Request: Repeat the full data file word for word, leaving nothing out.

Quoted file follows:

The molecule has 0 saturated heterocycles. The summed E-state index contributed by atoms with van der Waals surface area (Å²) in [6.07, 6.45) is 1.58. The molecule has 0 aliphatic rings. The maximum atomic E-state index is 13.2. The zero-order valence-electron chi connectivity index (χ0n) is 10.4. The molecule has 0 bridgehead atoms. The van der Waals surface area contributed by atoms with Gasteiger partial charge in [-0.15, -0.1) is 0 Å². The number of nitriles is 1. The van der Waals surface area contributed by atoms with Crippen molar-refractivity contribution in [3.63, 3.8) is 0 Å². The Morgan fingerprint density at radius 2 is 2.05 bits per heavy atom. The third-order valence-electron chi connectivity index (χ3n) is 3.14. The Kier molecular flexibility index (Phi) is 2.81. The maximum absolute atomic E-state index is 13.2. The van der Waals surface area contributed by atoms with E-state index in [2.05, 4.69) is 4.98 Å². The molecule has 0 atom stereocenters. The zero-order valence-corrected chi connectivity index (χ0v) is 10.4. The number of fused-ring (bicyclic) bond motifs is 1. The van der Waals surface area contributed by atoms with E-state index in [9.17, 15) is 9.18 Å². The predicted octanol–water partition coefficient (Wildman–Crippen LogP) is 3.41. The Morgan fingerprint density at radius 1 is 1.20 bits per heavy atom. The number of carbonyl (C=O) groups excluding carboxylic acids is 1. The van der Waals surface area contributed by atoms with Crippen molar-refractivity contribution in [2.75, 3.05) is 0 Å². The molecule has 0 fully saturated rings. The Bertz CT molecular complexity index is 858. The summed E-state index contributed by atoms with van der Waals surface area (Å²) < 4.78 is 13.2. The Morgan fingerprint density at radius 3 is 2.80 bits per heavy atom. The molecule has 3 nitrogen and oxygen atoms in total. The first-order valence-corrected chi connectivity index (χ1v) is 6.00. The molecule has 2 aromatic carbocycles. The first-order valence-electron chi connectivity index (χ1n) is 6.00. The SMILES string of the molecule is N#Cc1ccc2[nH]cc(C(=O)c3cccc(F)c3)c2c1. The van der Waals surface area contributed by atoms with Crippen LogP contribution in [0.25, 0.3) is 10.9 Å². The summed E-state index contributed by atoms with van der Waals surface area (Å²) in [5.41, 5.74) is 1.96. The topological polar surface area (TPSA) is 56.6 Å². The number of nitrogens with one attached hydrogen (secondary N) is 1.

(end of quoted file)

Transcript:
The molecule has 0 saturated heterocycles. The summed E-state index contributed by atoms with van der Waals surface area (Å²) in [6.07, 6.45) is 1.58. The molecule has 0 aliphatic rings. The maximum atomic E-state index is 13.2. The zero-order valence-electron chi connectivity index (χ0n) is 10.4. The molecule has 0 bridgehead atoms. The van der Waals surface area contributed by atoms with Gasteiger partial charge in [-0.15, -0.1) is 0 Å². The number of nitriles is 1. The van der Waals surface area contributed by atoms with Crippen molar-refractivity contribution in [3.63, 3.8) is 0 Å². The Morgan fingerprint density at radius 2 is 2.05 bits per heavy atom. The third-order valence-electron chi connectivity index (χ3n) is 3.14. The Kier molecular flexibility index (Phi) is 2.81. The maximum absolute atomic E-state index is 13.2. The van der Waals surface area contributed by atoms with E-state index in [2.05, 4.69) is 4.98 Å². The molecule has 0 atom stereocenters. The zero-order valence-corrected chi connectivity index (χ0v) is 10.4. The number of fused-ring (bicyclic) bond motifs is 1. The van der Waals surface area contributed by atoms with E-state index in [9.17, 15) is 9.18 Å². The predicted octanol–water partition coefficient (Wildman–Crippen LogP) is 3.41. The Morgan fingerprint density at radius 1 is 1.20 bits per heavy atom. The number of carbonyl (C=O) groups excluding carboxylic acids is 1. The van der Waals surface area contributed by atoms with Crippen molar-refractivity contribution in [2.75, 3.05) is 0 Å². The molecule has 0 fully saturated rings. The Bertz CT molecular complexity index is 858. The summed E-state index contributed by atoms with van der Waals surface area (Å²) < 4.78 is 13.2. The Morgan fingerprint density at radius 3 is 2.80 bits per heavy atom. The molecule has 3 nitrogen and oxygen atoms in total. The first-order valence-corrected chi connectivity index (χ1v) is 6.00. The molecule has 2 aromatic carbocycles. The first-order valence-electron chi connectivity index (χ1n) is 6.00. The SMILES string of the molecule is N#Cc1ccc2[nH]cc(C(=O)c3cccc(F)c3)c2c1. The van der Waals surface area contributed by atoms with Crippen LogP contribution in [0.25, 0.3) is 10.9 Å². The summed E-state index contributed by atoms with van der Waals surface area (Å²) in [5.41, 5.74) is 1.96. The topological polar surface area (TPSA) is 56.6 Å². The number of nitrogens with one attached hydrogen (secondary N) is 1.